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  • Writer's pictureG7I Team

Greek football’s ugly reflection

After a long and seemingly endless international break, all of Greece and Greek football lovers around the world couldn’t wait to watch the ‘Derby of the Eternals’. Alas, the main talking points once more concern things that happened outside the four lines of the football pitch. Last night's events, regardless of the team you support were tragic. The ensuing narratives that have come out of the game have stooped to a new low.


Let that sink in. Firecrackers, which endanger fans and players’ safety should NEVER be brought to the match, PERIOD. Imagine if the individual that threw this missed the pitch and it landed in the stands where children sit? Someone could have been seriously injured.

Hooliganism is a serious problem in Greece and real measures need to be taken to stop it. Over the past years, players from different clubs, including our own, have been injured because of missiles thrown onto the pitch. Violence has spread from the scene of sporting events out onto the streets of our cities. Civilians have been murdered in this country for supporting the “wrong club”! This discussion doesn’t end with football and sport. It’s a topic that runs deep in Greek society on many different levels (political, sociological, legal, economic etc) and it will take more than Greek football stakeholders taking action to deal with the root causes.

Greek stadiums are notorious around the world for their fervent environment. The atmospheres the fans provide are an incredible draw to the sport in our country and we have no problem with fans lighting flares/fireworks BEFORE the match. No one does it like the fans in Greece. But when this disrupts the team and safety of others, it needs to stop. Almost two years ago now, Olympiacos released a statement underlining they would crack down on individuals who light flares/firecrackers in the midst of games (destroying our momentum after goals). We have yet to see those words turn into action. Incidentally, this statement came after another Olympiacos vs Panathinaikos clash at the Karaiskakis Stadium. We urge PAE Olympiacos to rise above the toxicity and condemn the actions of this individual and act on its promise nearly two years ago to never let this happen again in our stadium.

This season, Olympiacos sold over 20,000 season tickets. Most fans buy those tickets to secure their place at the Georgios Karaiskakis for these types of games. Will they be compensated for yesterday’s events and what about the following matches which could take place behind closed doors (NB. Next home match is against PAOK)? Moreover, we’d like to remind readers that Olympiacos is a club with thousands of fans across the world including Greeks of the diaspora and foreign admirers whom we’ve had the pleasure of meeting along our own journey. As an international initiative, we have met Olympiacos fans from across Europe and around the world at Georgios Karaiskakis traveling from as far out as Australia or the west coast of the USA to come and watch their favourite team in action. We can’t imagine the disappointment and frustration they must be feeling if they attended last night’s game. The person that threw the firecracker cost them a raft of money on traveling, accommodation and of course the game tickets. More importantly, this selfish act cost them a once-in-a-lifetime experience of watching their club’s most historic derby. A derby that is advertised as Greek football’s highlight of the season and one of the most highly-anticipated football rivalries in world football.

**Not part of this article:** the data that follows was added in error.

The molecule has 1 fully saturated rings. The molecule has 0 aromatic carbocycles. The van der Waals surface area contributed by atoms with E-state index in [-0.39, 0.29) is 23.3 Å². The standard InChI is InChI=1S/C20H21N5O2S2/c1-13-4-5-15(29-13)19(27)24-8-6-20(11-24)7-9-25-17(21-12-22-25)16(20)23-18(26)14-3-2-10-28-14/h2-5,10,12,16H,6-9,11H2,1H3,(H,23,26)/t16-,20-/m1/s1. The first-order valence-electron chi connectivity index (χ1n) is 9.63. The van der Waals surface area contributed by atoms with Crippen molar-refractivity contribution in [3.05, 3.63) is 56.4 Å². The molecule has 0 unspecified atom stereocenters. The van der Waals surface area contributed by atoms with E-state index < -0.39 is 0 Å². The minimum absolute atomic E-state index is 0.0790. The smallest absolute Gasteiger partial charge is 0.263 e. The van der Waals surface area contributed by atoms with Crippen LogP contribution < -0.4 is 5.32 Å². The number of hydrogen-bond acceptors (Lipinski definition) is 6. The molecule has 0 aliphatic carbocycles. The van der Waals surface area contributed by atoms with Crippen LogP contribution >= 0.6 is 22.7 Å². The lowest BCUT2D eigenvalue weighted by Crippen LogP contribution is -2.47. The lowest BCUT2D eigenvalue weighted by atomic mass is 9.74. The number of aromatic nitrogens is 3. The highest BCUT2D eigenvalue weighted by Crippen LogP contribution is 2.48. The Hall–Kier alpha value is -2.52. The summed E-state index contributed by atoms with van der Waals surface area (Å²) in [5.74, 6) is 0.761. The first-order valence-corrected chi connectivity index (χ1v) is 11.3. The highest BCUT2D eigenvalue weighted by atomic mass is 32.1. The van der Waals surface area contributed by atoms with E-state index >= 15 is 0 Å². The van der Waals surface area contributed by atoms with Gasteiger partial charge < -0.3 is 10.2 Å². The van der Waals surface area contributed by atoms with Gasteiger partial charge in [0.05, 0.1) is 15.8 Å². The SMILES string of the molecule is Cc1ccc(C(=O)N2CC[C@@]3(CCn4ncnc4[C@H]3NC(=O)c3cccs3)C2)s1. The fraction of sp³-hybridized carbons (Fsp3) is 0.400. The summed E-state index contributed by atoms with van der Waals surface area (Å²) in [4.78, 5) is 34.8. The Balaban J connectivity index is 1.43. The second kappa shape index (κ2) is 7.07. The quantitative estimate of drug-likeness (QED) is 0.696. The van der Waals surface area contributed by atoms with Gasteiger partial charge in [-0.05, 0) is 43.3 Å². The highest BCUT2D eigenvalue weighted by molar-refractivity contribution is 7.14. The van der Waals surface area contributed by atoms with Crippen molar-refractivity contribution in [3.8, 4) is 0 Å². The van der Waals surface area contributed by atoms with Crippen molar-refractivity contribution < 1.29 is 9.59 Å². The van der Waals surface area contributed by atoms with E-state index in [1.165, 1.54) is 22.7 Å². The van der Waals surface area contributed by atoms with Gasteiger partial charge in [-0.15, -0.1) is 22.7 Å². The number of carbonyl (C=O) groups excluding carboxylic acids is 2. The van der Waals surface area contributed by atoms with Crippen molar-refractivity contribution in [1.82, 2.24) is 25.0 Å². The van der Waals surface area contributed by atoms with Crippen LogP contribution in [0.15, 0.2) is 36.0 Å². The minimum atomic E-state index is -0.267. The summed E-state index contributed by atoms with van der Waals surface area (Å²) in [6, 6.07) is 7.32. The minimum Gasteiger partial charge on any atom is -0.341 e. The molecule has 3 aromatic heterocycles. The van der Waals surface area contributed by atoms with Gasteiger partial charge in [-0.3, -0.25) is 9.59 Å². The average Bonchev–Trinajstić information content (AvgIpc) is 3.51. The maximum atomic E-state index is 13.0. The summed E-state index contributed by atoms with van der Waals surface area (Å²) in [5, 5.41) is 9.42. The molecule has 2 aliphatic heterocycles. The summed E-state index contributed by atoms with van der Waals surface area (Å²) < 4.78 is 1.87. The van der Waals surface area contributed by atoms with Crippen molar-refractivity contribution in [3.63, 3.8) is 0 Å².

Regarding the actions of Panathinaikos officials during and after the match. We do not pretend to know anything about the match doctor, his affiliations or anything else. Regardless, It’s UNTHINKABLE that a PROFESSIONAL football club’s social media account would deliberately implicate a doctor in corruption and invite violence and threats of violence to someone WHO IS THEIR OWN SUPPORTER.

The state of Greek Football is an embarrassment and makes it extremely difficult to promote such a mess to the world outside Greece. Moreover, as long as these events persist, the harder it will get for the Greek Superleague to create an attractive and sustainable business case for more investment into Greek football and sport.

We understand that yesterday’s events evoke broader issues outside of football; societal questions that plague Greece and Greek society. Unfortunately, last night’s events don’t constitute an isolated incident. Yesterday it was at the Karaiskakis. Tomorrow it could be at Leoforos. The day after at OPAP Arena or Toumba. Hooliganism and violence in sport and society will sadly continue unless State actors and relevant stakeholders come together and take drastic measures.

As fans of the greatest sport in the world and the biggest club in Greece and the Balkans, we believe that fans from all corners of society should be able to enjoy a sporting event on the weekend together with friends and family in an environment that is safe and secure. This is the bare minimum that should be afforded to fans and it should not be seen as a fantasy or unattainable utopia. It’s time to get back to basics. Sport is supposed to unite and bring people together. A football match is a celebration not war.





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